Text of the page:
As someone who enjoys watching the occasional film, I am often very much disappointed by bad or cheesy dialogues—Prometheus, I am looking at you. Likewise, I do not enjoy too many over-the-top action scenes, especially when they are too fast for the (read: my) eye to follow.

Motivation & setup

Thus, I started wondering about the relationship between dialogue and non-dialogue parts of a film. Where there any interesting patterns just waiting to be discovered? I used a very simple approach to shed some light on this question: I downloaded subtitles for a lot of films and use their total duration as the total amount of speech in a film. Although I took care not to use subtitles that are meant for the hearing-impaired, I cannot completely rule out that the subtitles contain additional information, such as background noises or songs in a film. A more detailed analysis should thus try to exclude these factors.

I will refer to the amount of speech in a film as its speechtime, while the total length of the film is its runtime.

Films of 2014

With the process outlined above, I analysed the Top 100 films of 100, according to Rotten Tomatoes. First, let us take a lot at the relation between speechtime and runtime. In the following scatterplot, you can hover over each dot in order to show the raw x and y data of a film:

We can see that there are some outlying points, with respect to the runtime. One, at the upper right part of the data, turns out to correspond to The Last of the Unjust, a film that is not only very long (over four hours), but also contains lots of dialogue (being an interview film). In general, the distance from the diagonal describes the compressibility of a film—the larger the distance, the less speech it contains. Put differently, films that are very distant from the diagonal contain more visual imagery than speech. In the films I selected, Manakamana is the one with the largest distance from the diagonal. I have been told that it is very slow-paced and visually appealing, giving viewers time to reflect. On the other extreme, there are films such as Life Itself and The Trip to Italy (and, surprisingly, Birdman), which consist almost exclusively of dialogues. According to my simple calculations, these films only have about 15 minutes of non-speech, which is pretty surprising.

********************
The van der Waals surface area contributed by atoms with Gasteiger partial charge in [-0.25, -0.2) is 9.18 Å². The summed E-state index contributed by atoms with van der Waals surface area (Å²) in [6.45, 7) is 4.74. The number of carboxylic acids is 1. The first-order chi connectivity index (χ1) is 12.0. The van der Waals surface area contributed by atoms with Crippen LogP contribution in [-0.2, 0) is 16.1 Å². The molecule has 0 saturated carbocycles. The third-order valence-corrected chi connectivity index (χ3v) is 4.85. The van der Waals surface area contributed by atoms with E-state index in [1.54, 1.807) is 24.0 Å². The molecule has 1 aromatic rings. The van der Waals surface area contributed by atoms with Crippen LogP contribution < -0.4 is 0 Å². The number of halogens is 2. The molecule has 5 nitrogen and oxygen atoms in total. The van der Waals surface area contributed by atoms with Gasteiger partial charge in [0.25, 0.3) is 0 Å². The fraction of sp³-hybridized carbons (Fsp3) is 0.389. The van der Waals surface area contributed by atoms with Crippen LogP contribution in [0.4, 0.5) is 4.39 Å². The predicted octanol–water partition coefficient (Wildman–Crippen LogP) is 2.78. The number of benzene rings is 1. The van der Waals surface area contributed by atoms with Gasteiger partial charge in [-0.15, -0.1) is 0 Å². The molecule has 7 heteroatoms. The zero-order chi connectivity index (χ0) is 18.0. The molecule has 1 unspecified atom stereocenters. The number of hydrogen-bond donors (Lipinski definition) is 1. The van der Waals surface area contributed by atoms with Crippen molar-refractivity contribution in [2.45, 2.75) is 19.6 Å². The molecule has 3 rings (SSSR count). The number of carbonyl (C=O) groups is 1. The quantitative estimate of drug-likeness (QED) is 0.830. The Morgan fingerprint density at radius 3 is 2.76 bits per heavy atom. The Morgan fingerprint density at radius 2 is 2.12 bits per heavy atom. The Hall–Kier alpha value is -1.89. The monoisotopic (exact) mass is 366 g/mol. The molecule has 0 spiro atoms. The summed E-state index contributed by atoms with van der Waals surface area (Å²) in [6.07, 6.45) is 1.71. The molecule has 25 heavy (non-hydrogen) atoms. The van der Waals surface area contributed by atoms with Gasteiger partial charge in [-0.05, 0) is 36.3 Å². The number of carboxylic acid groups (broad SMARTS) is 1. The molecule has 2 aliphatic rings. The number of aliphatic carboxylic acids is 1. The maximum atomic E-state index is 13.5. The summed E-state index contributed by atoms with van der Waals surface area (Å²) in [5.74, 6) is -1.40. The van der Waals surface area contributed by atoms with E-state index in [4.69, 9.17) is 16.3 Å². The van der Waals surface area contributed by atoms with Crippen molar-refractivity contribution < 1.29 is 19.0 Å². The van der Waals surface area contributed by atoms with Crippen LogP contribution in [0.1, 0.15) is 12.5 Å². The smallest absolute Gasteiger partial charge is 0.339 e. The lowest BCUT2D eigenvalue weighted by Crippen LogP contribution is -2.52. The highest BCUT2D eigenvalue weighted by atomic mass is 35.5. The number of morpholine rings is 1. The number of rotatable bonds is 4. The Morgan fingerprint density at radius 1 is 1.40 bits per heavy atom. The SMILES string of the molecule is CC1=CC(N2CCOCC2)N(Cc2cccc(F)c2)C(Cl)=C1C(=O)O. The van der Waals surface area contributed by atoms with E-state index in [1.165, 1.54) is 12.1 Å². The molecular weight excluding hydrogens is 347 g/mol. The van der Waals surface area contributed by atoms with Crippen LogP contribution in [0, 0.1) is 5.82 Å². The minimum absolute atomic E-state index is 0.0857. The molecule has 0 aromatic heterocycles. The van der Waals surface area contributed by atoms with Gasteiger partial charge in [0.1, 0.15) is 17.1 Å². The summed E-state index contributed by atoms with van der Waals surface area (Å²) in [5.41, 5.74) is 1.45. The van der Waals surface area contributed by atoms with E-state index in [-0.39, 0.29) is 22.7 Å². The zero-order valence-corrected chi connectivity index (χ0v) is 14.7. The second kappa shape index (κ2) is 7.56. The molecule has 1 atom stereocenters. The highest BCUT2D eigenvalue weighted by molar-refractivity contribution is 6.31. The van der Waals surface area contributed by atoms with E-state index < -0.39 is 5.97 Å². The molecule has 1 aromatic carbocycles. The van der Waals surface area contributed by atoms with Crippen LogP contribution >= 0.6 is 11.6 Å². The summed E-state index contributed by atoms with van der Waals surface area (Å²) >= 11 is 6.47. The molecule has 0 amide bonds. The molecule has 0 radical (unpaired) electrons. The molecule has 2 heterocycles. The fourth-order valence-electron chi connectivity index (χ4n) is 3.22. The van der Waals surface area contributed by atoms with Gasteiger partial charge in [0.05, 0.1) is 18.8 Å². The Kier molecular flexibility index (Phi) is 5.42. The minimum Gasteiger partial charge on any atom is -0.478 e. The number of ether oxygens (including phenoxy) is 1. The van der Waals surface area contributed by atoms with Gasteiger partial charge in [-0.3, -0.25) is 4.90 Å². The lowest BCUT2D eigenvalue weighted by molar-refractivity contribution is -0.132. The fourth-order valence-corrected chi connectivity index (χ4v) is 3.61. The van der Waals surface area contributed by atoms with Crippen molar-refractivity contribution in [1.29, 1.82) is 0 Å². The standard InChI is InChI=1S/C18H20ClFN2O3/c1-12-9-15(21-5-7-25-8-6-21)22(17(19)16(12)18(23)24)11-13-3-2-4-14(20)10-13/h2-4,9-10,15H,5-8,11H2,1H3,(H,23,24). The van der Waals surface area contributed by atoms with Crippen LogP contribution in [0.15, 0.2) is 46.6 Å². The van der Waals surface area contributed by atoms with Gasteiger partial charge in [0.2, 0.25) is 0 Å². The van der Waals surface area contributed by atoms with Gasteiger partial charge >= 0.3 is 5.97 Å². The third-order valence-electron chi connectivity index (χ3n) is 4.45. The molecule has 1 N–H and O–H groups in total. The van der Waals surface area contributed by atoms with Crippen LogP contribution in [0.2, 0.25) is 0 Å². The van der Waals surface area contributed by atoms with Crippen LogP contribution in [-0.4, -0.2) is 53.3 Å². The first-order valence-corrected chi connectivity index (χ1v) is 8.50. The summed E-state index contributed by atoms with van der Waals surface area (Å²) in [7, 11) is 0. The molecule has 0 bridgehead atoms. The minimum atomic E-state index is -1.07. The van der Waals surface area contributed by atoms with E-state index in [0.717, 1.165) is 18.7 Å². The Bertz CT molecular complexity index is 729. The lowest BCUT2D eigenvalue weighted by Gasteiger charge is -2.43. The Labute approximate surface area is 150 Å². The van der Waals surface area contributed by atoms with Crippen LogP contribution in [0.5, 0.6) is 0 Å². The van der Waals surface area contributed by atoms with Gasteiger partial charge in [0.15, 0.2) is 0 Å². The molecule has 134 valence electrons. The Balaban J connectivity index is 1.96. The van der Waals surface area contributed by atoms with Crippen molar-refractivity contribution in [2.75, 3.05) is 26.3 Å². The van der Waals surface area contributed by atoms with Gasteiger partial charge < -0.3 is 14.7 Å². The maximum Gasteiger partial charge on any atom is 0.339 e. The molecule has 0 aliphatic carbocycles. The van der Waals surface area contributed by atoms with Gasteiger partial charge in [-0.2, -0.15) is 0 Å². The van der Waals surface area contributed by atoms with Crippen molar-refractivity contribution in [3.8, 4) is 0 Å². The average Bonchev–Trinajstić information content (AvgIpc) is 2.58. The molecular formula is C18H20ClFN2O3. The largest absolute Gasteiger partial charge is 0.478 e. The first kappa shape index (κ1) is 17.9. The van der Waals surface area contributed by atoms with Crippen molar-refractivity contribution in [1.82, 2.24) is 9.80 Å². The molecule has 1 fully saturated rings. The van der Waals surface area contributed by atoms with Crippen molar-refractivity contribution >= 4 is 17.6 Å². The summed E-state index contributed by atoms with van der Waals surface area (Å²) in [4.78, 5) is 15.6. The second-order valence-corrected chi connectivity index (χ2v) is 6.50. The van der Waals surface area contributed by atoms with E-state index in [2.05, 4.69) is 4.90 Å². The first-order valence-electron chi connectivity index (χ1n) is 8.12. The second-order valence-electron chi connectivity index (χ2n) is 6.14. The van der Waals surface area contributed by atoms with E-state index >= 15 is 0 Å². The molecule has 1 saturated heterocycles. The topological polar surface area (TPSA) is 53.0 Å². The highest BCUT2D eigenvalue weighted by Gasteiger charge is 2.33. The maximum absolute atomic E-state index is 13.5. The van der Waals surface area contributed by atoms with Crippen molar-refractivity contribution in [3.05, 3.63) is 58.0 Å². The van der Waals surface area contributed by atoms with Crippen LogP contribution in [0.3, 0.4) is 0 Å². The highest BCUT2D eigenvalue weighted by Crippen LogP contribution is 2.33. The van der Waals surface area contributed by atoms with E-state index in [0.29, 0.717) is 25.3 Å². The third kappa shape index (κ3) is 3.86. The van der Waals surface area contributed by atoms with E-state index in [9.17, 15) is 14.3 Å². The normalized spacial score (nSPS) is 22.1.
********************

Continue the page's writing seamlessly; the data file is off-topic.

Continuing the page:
Next, I was wondering how the speechtime is distributed. The scatterplot seems to indicate that there is a cluster of films of similar speechtime, but it is admittedly not the optimal visualization for this task. I thus created a histogram of the percentage of speech in a film, using bins of 5% each since I considered 10% steps to be too coarse. I additionally plotted the raw speechtime values using transparent circles:

There seems to be a denser region around the 30%&endash;40% mark. This region includes, among others, X-Men: Days of Future Past and Only Lovers Left Alive. I have not yet seen both of them, but at least the X-Men franchise does not strike me as being very heavy on dialogues. The outliers I talked above are now easily visible. Manakamana is on the very left of the axis, containing only around 12% speech, while The Trip to Italy is almost entirely a dialogue, with around 89% speech. The region above 80% contains Life Itself and The Internet's Own Boy, two documentaries. This is not as surprising as finding Birdman (again) and Coherence—two fiction films that apparently favour speech over action.

What's next?

The simple analysis barely scratched the surface. To have more fun with these sorts of data, more films are required. It would then be interesting to compare films of different decades. Are the films of the 1950s more dialogue-heavy than the films of the 1990s? Including the ratings might also be interesting. Is there a correlation between the amount of speech and the rating at IMDB, for example? For the films I selected here, this is not the case. Pearson's correlation is around 0.1 for these films. This might be a typical case of selection bias, though, because I use a best-of list to include them.

Data and code

The plots have been created with D3.js. I release the source code into the public domain. Ditto for the raw data. Note that it does not contain 100 films, but rather only 82, because I could not find any subtitles for the remaining 18.